If you’ve been in the insurance industry for long, you’ve seen references to the NAIC and NIPR. These two organizations play a fundamental role in regulating our industry, but exactly what they do – and how the two entities relate to another – isn’t always clearly understood.
The National Association of Insurance Commissioners (NAIC)
The insurance industry is regulated primarily at the state level. But as early as 1871, state regulators realized the value to both industry professionals and consumers of making the various states’ regulations more consistent. They came together to create the NAIC, a support organization that represents – and is governed by – the top insurance regulators in the 50 states, the District of Columbia and the five American Territories.
The mission of the NAIC, according to its website, is:
… to assist state insurance regulators, individually and collectively, in serving the public interest and achieving the following fundamental insurance regulatory goals in a responsive, efficient and cost effective manner, consistent with the wishes of its members:
- Protect the public interest;
- Promote competitive markets;
- Facilitate the fair and equitable treatment of insurance consumers;
- Promote the reliability, solvency and financial solidity of insurance institutions; and
- Support and improve state regulation of insurance.
The NAIC has numerous committees and working groups that oversee and advise the various sectors of the industry, for example Life Insurance and Annuities, Health Insurance and Managed Care, and Property and Casualty Insurance. Other groups address the diverse opportunities and challenges our industry faces, such as fraud, market conduct and cybersecurity. The NAIC also acts as a liaison between U.S. regulators and international regulatory bodies.
The NAIC played a vital role in standardizing the insurance licensing process by developing its Uniform Applications and advocating for their adoption by the states.
Another key task of the NAIC is the creation of model laws and regulations. State regulators adopt these models as is or use them as a springboard for creating their own laws and regulations. A recent example is the NAIC Insurance Data Security Model Law. To date, South Carolina, Ohio and Michigan have adopted the model law. More states seemed poised to do so. (Two other states, New York and Connecticut, previously enacted their own laws.)
The National Insurance Producer Registry (NIPR)
The Internet and other technologies made it possible – or at least desirable – for state regulators to be able to share information between their individual systems. To do that, however, there was a need to standardize what information was collected and how that information was processed and stored. To help meet this need, in 1996, the NAIC created a non-profit affiliate, the NIPR. The NIPR’s leadership includes both state regulators and insurance trade associations.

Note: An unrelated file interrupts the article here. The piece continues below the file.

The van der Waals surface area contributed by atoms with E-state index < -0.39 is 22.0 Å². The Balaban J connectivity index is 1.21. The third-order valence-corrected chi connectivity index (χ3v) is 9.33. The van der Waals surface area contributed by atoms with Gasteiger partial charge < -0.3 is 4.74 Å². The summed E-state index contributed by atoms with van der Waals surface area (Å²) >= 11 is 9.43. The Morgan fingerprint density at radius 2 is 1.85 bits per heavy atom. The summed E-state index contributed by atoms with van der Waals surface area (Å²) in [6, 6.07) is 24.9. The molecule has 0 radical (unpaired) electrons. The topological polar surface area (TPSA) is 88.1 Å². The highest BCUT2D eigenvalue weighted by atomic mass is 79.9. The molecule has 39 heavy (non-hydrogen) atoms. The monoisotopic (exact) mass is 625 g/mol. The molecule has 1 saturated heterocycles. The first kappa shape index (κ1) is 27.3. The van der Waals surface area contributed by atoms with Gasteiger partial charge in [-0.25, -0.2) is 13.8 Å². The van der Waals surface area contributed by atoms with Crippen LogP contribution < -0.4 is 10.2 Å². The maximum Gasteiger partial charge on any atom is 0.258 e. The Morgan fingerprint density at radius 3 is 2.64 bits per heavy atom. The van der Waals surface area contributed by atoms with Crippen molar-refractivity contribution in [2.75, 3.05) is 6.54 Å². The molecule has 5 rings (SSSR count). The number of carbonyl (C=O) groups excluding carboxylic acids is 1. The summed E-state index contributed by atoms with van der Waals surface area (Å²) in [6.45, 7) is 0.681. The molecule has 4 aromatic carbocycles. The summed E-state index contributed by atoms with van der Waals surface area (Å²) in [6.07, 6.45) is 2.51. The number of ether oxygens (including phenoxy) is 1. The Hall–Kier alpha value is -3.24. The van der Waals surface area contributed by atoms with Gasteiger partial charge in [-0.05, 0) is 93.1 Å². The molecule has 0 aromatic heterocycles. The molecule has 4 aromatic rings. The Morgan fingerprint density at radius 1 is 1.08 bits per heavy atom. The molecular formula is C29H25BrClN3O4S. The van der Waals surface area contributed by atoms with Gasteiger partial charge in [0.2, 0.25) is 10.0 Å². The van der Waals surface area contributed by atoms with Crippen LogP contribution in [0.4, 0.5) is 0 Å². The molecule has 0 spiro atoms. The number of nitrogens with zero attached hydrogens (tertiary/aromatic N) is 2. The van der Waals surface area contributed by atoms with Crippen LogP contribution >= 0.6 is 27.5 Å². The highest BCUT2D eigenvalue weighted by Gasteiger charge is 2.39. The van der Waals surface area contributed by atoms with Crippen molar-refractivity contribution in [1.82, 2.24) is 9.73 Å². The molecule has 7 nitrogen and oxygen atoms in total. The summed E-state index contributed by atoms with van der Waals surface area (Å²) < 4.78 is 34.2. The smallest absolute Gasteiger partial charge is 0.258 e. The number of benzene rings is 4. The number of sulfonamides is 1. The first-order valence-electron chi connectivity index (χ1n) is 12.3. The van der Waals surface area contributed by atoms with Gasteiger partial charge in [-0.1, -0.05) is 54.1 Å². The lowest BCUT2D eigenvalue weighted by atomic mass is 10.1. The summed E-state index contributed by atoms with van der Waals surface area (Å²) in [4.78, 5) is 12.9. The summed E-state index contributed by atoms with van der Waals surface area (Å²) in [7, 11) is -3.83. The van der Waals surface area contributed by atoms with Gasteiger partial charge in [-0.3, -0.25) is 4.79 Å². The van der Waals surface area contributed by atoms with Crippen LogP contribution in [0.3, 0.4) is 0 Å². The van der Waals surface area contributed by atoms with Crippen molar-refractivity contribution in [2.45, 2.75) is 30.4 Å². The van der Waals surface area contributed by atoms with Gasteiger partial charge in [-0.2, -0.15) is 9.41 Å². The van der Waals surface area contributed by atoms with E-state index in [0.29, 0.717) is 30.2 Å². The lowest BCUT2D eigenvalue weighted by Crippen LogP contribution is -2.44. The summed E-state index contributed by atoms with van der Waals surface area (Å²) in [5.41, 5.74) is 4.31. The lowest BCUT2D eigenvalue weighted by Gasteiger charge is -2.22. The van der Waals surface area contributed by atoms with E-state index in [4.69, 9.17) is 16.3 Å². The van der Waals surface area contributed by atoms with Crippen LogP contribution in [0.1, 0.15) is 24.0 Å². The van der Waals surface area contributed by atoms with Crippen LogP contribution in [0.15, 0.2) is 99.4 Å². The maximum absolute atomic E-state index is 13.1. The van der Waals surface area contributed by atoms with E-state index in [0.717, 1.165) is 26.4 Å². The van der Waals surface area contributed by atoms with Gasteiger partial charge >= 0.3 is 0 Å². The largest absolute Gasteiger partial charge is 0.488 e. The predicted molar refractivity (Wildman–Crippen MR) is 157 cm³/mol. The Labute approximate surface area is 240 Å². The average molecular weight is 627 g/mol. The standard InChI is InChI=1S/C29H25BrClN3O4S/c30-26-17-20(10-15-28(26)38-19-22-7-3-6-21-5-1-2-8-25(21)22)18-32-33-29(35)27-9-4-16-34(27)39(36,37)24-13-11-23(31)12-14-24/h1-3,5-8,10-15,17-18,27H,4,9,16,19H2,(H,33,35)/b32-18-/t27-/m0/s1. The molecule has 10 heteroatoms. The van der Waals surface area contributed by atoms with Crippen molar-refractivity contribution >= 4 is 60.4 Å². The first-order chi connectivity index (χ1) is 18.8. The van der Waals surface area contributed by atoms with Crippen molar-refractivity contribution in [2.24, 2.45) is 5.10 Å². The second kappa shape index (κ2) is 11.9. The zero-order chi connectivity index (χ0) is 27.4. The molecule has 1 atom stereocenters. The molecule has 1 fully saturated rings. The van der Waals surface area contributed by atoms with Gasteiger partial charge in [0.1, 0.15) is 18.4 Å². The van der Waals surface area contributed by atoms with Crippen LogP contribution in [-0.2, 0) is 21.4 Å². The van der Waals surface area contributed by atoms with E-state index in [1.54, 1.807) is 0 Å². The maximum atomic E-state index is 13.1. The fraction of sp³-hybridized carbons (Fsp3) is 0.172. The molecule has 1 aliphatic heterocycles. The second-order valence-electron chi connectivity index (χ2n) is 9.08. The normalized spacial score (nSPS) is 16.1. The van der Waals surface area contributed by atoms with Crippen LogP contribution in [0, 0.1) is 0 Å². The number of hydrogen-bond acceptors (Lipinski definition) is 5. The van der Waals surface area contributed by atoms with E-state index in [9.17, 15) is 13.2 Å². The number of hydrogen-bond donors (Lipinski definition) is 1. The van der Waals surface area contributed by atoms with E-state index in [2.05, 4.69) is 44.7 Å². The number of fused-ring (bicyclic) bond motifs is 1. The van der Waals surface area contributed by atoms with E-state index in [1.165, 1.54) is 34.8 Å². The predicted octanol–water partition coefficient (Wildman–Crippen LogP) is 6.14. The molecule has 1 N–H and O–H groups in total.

On its website, the NIPR describes its role as, a licensing and compliance resource for insurance professionals, providing expertise, agile technical solutions, innovative tools and data to support the changing needs of state regulators and the insurance industry.
Electronic resources created and maintained by the NIPR include:
- The Producer Database (PDB) – a database of information for individuals and entities licensed to sell insurance products in the various jurisdictions
- The Regulatory Information Retrieval System (RIRS) – a database of actions taken against insurance by state regulators
- The NIPR Gateway – a electronic communication network/protocol that enables producers and insurance companies to share information with the NIPR and with one another
- The Attachments Warehouse – an electronic repository for legal documents, letters of explanation, etc. related to the Background Screening Questions on the Uniform Applications and to administrative actions reported to the NIPR
The availability of these tools has made the licensing and compliance process much faster and more accurate. That benefits regulators, insurance professionals and consumers alike. They have also created a beneficial cycle of innovation. Data sharing encourages greater uniformity, which in turn makes it even easier to share important information.
As globalization and innovative technologies continue to expand the opportunities for the U.S. insurance professionals, the NAIC and NIPR will continue to play a vital role in protecting and nurturing our industry, encouraging agility and transparency.